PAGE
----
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I'm on vacation in the Smoky Mountains today. Please welcome guest author Gayle Forman.
Gayle Forman is a bestselling, award-winning author of young adult novels. Leave Me is her first novel for adults, and tells the story of Maribeth Klein, a harried working mother who is so busy she doesn't even realize she's having a heart attack. When her recovery seems to inconvenience her family, Maribeth packs a bag and leaves everyone, a decision that ultimately ends up guiding her to where she belongs.
Gayle's novel If I Stay won the 2009 NAIBA Book of the Year Award and was a 2010 Indie Choice Honor Award winner. The film adaptation of If I Stay was released in 2014. She has visited more than forty countries and wrote a nonfiction book about her travels titled You Can't Get There from Here: A Year on the Fringes of a Shrinking World. Forman lives in Brooklyn, New York, with her husband and two daughters.
Take it away Gayle...
Three years ago, and nearly forty years after I took my first lesson, I learned to swim. I was in upstate New York watching both of my daughters, in the course of a few weeks, transform from splash monkeys who could get around, to graceful swimmers with balletic strokes. Though I had been technically swimming for most of my life, I couldn't do that. And I wanted to.
I asked the lifeguard who was teaching my kids if she might give me lessons, too. Which was how at age 43, I found myself waist-deep in lake water, clutching a kickboard, and starting from scratch.
It took about a month of lessons for everything--the kicking, rotary breathing, arm strokes, and timing--to finally click. When it did, I was elated. Suddenly, swimming felt as natural as breathing. So much less strenuous than the gasping strokes I had performed all these years under the label of "swimming."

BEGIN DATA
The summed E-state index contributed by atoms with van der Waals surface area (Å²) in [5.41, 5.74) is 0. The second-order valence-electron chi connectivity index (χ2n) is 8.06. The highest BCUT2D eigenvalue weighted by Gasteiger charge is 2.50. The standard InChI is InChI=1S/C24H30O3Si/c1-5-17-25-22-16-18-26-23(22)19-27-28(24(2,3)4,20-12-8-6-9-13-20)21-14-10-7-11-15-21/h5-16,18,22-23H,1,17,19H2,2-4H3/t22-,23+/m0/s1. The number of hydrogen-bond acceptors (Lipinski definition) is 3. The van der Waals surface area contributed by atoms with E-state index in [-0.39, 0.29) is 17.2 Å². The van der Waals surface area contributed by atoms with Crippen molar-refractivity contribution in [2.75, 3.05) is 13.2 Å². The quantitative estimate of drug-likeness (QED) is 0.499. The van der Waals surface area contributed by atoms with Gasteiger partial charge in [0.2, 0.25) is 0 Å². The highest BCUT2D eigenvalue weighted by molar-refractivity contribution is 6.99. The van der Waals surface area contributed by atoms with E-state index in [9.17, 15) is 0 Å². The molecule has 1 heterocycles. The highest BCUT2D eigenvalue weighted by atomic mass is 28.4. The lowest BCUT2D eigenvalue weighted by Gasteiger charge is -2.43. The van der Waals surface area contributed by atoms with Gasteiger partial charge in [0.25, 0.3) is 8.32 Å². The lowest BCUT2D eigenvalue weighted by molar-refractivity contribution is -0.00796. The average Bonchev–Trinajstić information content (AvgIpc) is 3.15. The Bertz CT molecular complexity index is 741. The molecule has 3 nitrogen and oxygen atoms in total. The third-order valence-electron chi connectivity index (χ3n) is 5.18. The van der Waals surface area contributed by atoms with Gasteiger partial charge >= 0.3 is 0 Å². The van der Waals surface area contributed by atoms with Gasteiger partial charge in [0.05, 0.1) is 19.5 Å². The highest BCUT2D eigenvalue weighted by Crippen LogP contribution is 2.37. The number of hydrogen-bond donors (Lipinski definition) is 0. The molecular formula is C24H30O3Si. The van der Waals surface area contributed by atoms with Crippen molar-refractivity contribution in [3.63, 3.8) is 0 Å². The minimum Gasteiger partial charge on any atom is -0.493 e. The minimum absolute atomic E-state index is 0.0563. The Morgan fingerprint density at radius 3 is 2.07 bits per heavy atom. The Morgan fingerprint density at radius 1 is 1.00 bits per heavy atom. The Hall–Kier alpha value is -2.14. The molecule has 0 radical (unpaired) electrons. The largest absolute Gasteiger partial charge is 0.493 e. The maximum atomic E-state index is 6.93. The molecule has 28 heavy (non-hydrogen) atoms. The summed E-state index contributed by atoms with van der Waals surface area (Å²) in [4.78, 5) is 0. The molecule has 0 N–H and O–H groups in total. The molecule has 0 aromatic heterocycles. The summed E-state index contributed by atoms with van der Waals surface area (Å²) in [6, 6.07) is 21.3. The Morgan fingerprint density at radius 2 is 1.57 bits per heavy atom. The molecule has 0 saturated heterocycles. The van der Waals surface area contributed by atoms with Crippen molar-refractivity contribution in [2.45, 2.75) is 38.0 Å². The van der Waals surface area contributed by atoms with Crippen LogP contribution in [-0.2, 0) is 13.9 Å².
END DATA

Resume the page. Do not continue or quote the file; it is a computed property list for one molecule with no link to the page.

It turned out, the reason swimming had been so hard was that I'd been doing it wrong.
The older I get, the more this seems like a handy metaphor for life. To be sure, there is plenty that is just hard, no matter how we frame it. But there are other things that are difficult because we make them so. It's not always so easy to distinguish which is which. I know this. And so does Maribeth Klein, the main character of my new novel (and my first one starring adults) Leave Me.
There are certain undeniable difficulties in Maribeth's life. She struggles to balance the demands of her job with her family (four-year-old twins no less) even before she has a heart attack and bypass surgery; after, it becomes nearly impossible. Which is why she runs away to Pittsburgh, where, among other experiences, Maribeth learns to swim, with a patient teacher and a kickboard much the way I did.
After coming back from that first summer at the lake, I took up swimming at my local Y. This was very much on my mind as I began to write Leave Me so I taught Maribeth to swim. Not just because it would be good for her heart, but because she, like me, like so many women, was making things harder for herself than she needed to, both in the water and out. She heaped expectations on herself, judged herself critically and viewed accepting help as a sign of vulnerability (which it is) and weakness (which it's not). It took running away, and learning to swim, for her to realize that.
Three years later, I'm still swimming (last week, I went on a mile-long distance swim with one of my daughters in the same lake we both learned in). And while I know that I still make aspects of my life harder than need be, swimming is a daily reminder that I don't have to.
Email and say hello: GayleFormaninfo@gmail.com
Tell a story, win some cash, buy some new shoes or a fishing pole, impress your friends and family. Sound like fun? It could happen to you, but first you need to enter my annual Write a DearReader Contest. You don't need to be a writer to enter. The contest is for writing fun. To read last year's winning entries and information about the rules and deadline, go to: http://www.dearreader.com/contest2016/index.html
* Congratulations to the winners of Fashion is Freedom by Guest Author Tala Raassi: Afsaneh S., Sharon B., and Pat H.
Thanks for reading with me. It's so good to read with friends.
* This month's Penguin Classics book is PERCHANCE TO DREAM: Selected Stories, by Charles Beaumont. Start reading now and don't forget to enter the drawing for your chance to win a Penguin tote bag: http://www.supportlibrary.com/bc/v.cfm?L=drclassqqxqZ1AFE3FA745F&c=CLASSICS